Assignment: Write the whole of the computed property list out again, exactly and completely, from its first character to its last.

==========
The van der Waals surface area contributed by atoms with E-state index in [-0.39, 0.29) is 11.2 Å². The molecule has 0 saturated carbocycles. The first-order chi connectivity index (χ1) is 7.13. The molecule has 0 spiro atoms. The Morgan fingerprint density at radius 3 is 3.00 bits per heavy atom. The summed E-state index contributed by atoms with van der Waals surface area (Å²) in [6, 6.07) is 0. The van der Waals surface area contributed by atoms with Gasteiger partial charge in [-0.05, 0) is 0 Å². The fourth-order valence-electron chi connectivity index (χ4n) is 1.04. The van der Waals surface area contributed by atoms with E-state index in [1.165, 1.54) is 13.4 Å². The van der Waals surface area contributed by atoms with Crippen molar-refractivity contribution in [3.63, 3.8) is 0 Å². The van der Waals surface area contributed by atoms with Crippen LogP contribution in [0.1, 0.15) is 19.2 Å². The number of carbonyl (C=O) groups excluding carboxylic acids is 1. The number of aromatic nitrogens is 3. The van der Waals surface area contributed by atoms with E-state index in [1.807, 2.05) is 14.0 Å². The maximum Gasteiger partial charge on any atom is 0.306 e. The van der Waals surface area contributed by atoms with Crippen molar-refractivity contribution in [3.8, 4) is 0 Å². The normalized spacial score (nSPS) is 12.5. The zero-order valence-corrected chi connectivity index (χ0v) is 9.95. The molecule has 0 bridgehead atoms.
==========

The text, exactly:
The van der Waals surface area contributed by atoms with E-state index in [-0.39, 0.29) is 11.2 Å². The molecule has 0 saturated carbocycles. The first-order chi connectivity index (χ1) is 7.13. The molecule has 0 spiro atoms. The Morgan fingerprint density at radius 3 is 3.00 bits per heavy atom. The summed E-state index contributed by atoms with van der Waals surface area (Å²) in [6, 6.07) is 0. The van der Waals surface area contributed by atoms with Gasteiger partial charge in [-0.05, 0) is 0 Å². The fourth-order valence-electron chi connectivity index (χ4n) is 1.04. The van der Waals surface area contributed by atoms with E-state index in [1.165, 1.54) is 13.4 Å². The van der Waals surface area contributed by atoms with Crippen molar-refractivity contribution in [3.63, 3.8) is 0 Å². The van der Waals surface area contributed by atoms with Crippen LogP contribution in [0.1, 0.15) is 19.2 Å². The number of carbonyl (C=O) groups excluding carboxylic acids is 1. The number of aromatic nitrogens is 3. The van der Waals surface area contributed by atoms with E-state index in [1.807, 2.05) is 14.0 Å². The maximum Gasteiger partial charge on any atom is 0.306 e. The van der Waals surface area contributed by atoms with Crippen molar-refractivity contribution in [3.8, 4) is 0 Å². The normalized spacial score (nSPS) is 12.5. The zero-order valence-corrected chi connectivity index (χ0v) is 9.95. The molecule has 0 bridgehead atoms.